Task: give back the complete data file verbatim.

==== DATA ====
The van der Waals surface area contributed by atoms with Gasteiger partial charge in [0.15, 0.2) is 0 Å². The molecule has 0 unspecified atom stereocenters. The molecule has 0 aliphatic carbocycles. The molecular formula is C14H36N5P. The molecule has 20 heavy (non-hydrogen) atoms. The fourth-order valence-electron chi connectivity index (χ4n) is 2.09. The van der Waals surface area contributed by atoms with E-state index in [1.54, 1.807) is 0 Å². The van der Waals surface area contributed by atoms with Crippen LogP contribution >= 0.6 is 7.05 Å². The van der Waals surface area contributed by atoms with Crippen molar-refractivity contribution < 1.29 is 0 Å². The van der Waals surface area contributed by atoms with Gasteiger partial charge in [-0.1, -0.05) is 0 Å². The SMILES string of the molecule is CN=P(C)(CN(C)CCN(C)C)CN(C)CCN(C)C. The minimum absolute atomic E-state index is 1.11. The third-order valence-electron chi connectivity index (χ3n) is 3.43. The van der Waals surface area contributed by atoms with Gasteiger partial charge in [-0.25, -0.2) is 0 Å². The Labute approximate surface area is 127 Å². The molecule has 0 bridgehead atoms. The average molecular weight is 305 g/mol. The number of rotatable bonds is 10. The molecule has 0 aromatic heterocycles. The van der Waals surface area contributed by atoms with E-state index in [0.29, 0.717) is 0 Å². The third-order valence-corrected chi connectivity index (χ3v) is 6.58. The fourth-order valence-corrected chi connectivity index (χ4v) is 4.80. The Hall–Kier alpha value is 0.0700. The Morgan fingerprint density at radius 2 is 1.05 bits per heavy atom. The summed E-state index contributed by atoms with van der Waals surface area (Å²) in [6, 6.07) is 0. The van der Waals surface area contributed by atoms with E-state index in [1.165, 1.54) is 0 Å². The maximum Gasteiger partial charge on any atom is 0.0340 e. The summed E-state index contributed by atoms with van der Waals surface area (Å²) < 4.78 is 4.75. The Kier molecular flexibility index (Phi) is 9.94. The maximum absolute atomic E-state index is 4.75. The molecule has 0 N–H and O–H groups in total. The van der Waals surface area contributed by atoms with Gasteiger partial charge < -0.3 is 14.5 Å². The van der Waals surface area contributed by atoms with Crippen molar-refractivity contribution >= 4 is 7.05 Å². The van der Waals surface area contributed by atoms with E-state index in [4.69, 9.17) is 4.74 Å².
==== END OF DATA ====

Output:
The van der Waals surface area contributed by atoms with Gasteiger partial charge in [0.15, 0.2) is 0 Å². The molecule has 0 unspecified atom stereocenters. The molecule has 0 aliphatic carbocycles. The molecular formula is C14H36N5P. The molecule has 20 heavy (non-hydrogen) atoms. The fourth-order valence-electron chi connectivity index (χ4n) is 2.09. The van der Waals surface area contributed by atoms with E-state index in [1.54, 1.807) is 0 Å². The van der Waals surface area contributed by atoms with Crippen LogP contribution >= 0.6 is 7.05 Å². The van der Waals surface area contributed by atoms with Crippen molar-refractivity contribution < 1.29 is 0 Å². The van der Waals surface area contributed by atoms with Gasteiger partial charge in [-0.1, -0.05) is 0 Å². The SMILES string of the molecule is CN=P(C)(CN(C)CCN(C)C)CN(C)CCN(C)C. The minimum absolute atomic E-state index is 1.11. The third-order valence-electron chi connectivity index (χ3n) is 3.43. The van der Waals surface area contributed by atoms with Gasteiger partial charge in [-0.25, -0.2) is 0 Å². The Labute approximate surface area is 127 Å². The molecule has 0 bridgehead atoms. The average molecular weight is 305 g/mol. The number of rotatable bonds is 10. The molecule has 0 aromatic heterocycles. The van der Waals surface area contributed by atoms with E-state index in [0.29, 0.717) is 0 Å². The third-order valence-corrected chi connectivity index (χ3v) is 6.58. The fourth-order valence-corrected chi connectivity index (χ4v) is 4.80. The Hall–Kier alpha value is 0.0700. The Morgan fingerprint density at radius 2 is 1.05 bits per heavy atom. The summed E-state index contributed by atoms with van der Waals surface area (Å²) in [6, 6.07) is 0. The van der Waals surface area contributed by atoms with E-state index in [1.165, 1.54) is 0 Å². The maximum Gasteiger partial charge on any atom is 0.0340 e. The summed E-state index contributed by atoms with van der Waals surface area (Å²) < 4.78 is 4.75. The Kier molecular flexibility index (Phi) is 9.94. The maximum absolute atomic E-state index is 4.75. The molecule has 0 N–H and O–H groups in total. The van der Waals surface area contributed by atoms with Gasteiger partial charge < -0.3 is 14.5 Å². The van der Waals surface area contributed by atoms with Crippen molar-refractivity contribution >= 4 is 7.05 Å². The van der Waals surface area contributed by atoms with E-state index in [4.69, 9.17) is 4.74 Å².